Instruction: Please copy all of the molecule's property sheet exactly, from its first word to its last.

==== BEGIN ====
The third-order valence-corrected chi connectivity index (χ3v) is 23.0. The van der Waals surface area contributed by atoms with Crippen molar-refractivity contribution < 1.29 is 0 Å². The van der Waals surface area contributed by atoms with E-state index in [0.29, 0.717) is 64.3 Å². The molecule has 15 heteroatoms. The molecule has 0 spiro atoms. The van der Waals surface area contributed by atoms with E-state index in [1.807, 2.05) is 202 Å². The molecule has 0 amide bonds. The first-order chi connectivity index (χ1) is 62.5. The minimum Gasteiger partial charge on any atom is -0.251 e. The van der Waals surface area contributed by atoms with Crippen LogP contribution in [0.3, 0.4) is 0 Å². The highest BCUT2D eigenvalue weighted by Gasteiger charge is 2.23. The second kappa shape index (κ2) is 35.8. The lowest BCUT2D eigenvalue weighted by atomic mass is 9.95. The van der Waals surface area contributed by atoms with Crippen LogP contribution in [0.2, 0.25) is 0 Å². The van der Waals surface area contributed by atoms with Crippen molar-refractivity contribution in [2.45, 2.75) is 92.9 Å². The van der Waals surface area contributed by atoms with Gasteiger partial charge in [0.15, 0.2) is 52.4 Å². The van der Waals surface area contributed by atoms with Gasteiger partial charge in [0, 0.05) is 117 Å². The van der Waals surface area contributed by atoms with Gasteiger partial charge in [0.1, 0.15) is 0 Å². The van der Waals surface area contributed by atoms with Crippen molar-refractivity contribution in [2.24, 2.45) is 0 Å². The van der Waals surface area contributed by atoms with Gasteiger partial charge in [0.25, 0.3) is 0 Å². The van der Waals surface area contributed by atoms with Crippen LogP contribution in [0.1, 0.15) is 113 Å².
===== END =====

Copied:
The third-order valence-corrected chi connectivity index (χ3v) is 23.0. The van der Waals surface area contributed by atoms with Crippen molar-refractivity contribution < 1.29 is 0 Å². The van der Waals surface area contributed by atoms with E-state index in [0.29, 0.717) is 64.3 Å². The molecule has 15 heteroatoms. The molecule has 0 spiro atoms. The van der Waals surface area contributed by atoms with E-state index in [1.807, 2.05) is 202 Å². The molecule has 0 amide bonds. The first-order chi connectivity index (χ1) is 62.5. The minimum Gasteiger partial charge on any atom is -0.251 e. The van der Waals surface area contributed by atoms with Crippen LogP contribution in [0.3, 0.4) is 0 Å². The highest BCUT2D eigenvalue weighted by Gasteiger charge is 2.23. The second kappa shape index (κ2) is 35.8. The lowest BCUT2D eigenvalue weighted by atomic mass is 9.95. The van der Waals surface area contributed by atoms with Crippen LogP contribution in [0.2, 0.25) is 0 Å². The van der Waals surface area contributed by atoms with Crippen molar-refractivity contribution in [2.45, 2.75) is 92.9 Å². The van der Waals surface area contributed by atoms with Gasteiger partial charge in [0.15, 0.2) is 52.4 Å². The van der Waals surface area contributed by atoms with Gasteiger partial charge in [0, 0.05) is 117 Å². The van der Waals surface area contributed by atoms with Gasteiger partial charge in [0.1, 0.15) is 0 Å². The van der Waals surface area contributed by atoms with Crippen molar-refractivity contribution in [2.24, 2.45) is 0 Å². The van der Waals surface area contributed by atoms with Gasteiger partial charge in [0.25, 0.3) is 0 Å². The van der Waals surface area contributed by atoms with Crippen LogP contribution in [0.1, 0.15) is 113 Å².